The European Union's free trade agreement with Ukraine turned out to be a "defrauding of Ukraine," according to Ukrainian President Petro Poroshenko's associate agriculture tycoon Yuriy Kosyuk.
In an interview to US government broadcaster Voice of America's Ukrainian service, Kosyuk said that the new free trade agreement will not help his company, as its import quota for chicken is a mere fraction of his company's production.
Nicknamed Ukraine's "chicken oligarch," Kosyuk controls nearly two thirds of Ukraine's chicken production and is an advisor to Poroshenko. Until December 2014, he was the deputy head of Poroshenko's administration.
"Europe talks of the Free Trade Area with Ukraine, and at the same time a load of exceptions and limitations are put on the export of Ukrainian goods. Because of this, the free trade area is only one-way, into Ukraine," Kosyuk told Voice of America.
Kosyuk also blamed the Netherlands' upcoming referendum on the Ukrainian association with the EU on a conspiracy of Dutch agricultural producers.
"I am convinced that the referendum Holland has made up regarding ratifying the EU's Association Agreement with Ukraine is one of the ways bywhich Dutch manufacturers, at least agricultural ones, are trying to shield themselves from Ukraine. And we know who is doing this"
Ukraine's agriculture ministry noted problems with reaching agricultural quotas in July 2015, when the EU implemented a provisional free trade agreement with Ukraine.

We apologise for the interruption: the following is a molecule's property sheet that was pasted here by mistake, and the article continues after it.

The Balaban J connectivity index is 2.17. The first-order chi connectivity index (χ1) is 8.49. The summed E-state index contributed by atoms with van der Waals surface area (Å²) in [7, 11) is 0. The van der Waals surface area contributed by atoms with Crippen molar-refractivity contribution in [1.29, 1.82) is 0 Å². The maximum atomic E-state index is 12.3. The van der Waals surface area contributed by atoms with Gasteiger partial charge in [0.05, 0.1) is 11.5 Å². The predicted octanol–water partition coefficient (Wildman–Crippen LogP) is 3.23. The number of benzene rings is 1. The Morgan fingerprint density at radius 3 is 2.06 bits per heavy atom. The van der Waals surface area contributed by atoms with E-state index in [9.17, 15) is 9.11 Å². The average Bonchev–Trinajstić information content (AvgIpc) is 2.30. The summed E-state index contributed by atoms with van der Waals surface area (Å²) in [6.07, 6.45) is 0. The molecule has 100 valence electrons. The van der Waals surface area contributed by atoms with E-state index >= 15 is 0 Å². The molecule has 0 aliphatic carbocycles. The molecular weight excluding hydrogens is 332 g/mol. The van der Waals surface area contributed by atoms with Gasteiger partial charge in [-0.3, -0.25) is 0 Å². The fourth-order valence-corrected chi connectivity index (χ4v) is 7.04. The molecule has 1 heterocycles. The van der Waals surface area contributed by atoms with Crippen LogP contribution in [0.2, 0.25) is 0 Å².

Ukraine's membership in the Commonwealth of Independent States (CIS) free trade area, which covers much of the Soviet Union, was suspended after Ukraine joined the EU's free trade area on January 1, 2016.
Like many in Ukrainian business circles, Kosyuk initially favored the protests and coup which ousted Ukraine's former President Viktor Yanukovych over his break from the Association Agreement with the EU in 2013.
During protests in the lead-up to the coup, an infographic was circulated among activists, detailing trade with the EU, as an argument that the country's trade with the union can be an alternative to trade with Russia. The infographic showed Ukraine's exports to the EU in 2012, which appear to essentially mirror the quota policy.
The agricultural tycoon also said that he remains pessimistic about Ukraine's economic recovery.
"There will be no economic growth, it is a lie. I think that the economy will decline this year. We see the attitudes in business, why would there be growth? There are several economic drivers. The internal consumer, when consuming, can move the economy upwards. But the internal consumer is becoming poorer and has less and less money. The second driver is external markets, but they have remained the way they have been. The third driver is foreign investment. But foreign investment will not come to Ukraine in the short term," Kosyuk said.